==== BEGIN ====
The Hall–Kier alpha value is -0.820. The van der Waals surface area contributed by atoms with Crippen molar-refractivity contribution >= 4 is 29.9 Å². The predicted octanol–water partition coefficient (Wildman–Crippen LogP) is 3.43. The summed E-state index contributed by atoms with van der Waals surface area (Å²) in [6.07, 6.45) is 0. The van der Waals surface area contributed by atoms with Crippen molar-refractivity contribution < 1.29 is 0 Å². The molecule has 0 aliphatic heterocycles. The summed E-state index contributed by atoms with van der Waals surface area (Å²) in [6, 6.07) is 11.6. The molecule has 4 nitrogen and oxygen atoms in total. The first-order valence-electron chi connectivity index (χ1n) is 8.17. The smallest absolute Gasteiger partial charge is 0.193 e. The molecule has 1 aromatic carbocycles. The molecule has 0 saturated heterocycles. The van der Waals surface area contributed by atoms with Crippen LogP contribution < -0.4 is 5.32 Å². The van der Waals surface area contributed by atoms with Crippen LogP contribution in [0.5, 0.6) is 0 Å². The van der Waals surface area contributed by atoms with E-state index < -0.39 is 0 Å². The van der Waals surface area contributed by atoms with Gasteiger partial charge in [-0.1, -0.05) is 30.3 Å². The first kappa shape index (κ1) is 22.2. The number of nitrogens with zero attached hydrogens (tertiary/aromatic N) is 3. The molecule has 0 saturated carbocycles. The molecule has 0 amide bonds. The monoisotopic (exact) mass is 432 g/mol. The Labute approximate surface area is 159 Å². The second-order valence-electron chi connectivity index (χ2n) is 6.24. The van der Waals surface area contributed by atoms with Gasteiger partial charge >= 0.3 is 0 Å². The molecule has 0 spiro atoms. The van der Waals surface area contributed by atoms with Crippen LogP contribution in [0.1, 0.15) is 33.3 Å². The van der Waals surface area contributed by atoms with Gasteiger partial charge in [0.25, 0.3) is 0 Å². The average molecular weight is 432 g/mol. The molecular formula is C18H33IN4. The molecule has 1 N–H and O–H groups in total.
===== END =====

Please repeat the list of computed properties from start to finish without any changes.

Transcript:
The Hall–Kier alpha value is -0.820. The van der Waals surface area contributed by atoms with Crippen molar-refractivity contribution >= 4 is 29.9 Å². The predicted octanol–water partition coefficient (Wildman–Crippen LogP) is 3.43. The summed E-state index contributed by atoms with van der Waals surface area (Å²) in [6.07, 6.45) is 0. The van der Waals surface area contributed by atoms with Crippen molar-refractivity contribution < 1.29 is 0 Å². The molecule has 0 aliphatic heterocycles. The summed E-state index contributed by atoms with van der Waals surface area (Å²) in [6, 6.07) is 11.6. The molecule has 4 nitrogen and oxygen atoms in total. The first-order valence-electron chi connectivity index (χ1n) is 8.17. The smallest absolute Gasteiger partial charge is 0.193 e. The molecule has 1 aromatic carbocycles. The molecule has 0 saturated heterocycles. The van der Waals surface area contributed by atoms with Crippen LogP contribution < -0.4 is 5.32 Å². The van der Waals surface area contributed by atoms with Crippen LogP contribution in [0.5, 0.6) is 0 Å². The van der Waals surface area contributed by atoms with E-state index < -0.39 is 0 Å². The van der Waals surface area contributed by atoms with Gasteiger partial charge in [-0.1, -0.05) is 30.3 Å². The first kappa shape index (κ1) is 22.2. The number of nitrogens with zero attached hydrogens (tertiary/aromatic N) is 3. The molecule has 0 saturated carbocycles. The molecule has 0 amide bonds. The monoisotopic (exact) mass is 432 g/mol. The Labute approximate surface area is 159 Å². The second-order valence-electron chi connectivity index (χ2n) is 6.24. The van der Waals surface area contributed by atoms with Gasteiger partial charge >= 0.3 is 0 Å². The molecule has 0 spiro atoms. The van der Waals surface area contributed by atoms with Crippen LogP contribution in [0.1, 0.15) is 33.3 Å². The van der Waals surface area contributed by atoms with Gasteiger partial charge in [0.25, 0.3) is 0 Å². The average molecular weight is 432 g/mol. The molecular formula is C18H33IN4. The molecule has 1 N–H and O–H groups in total.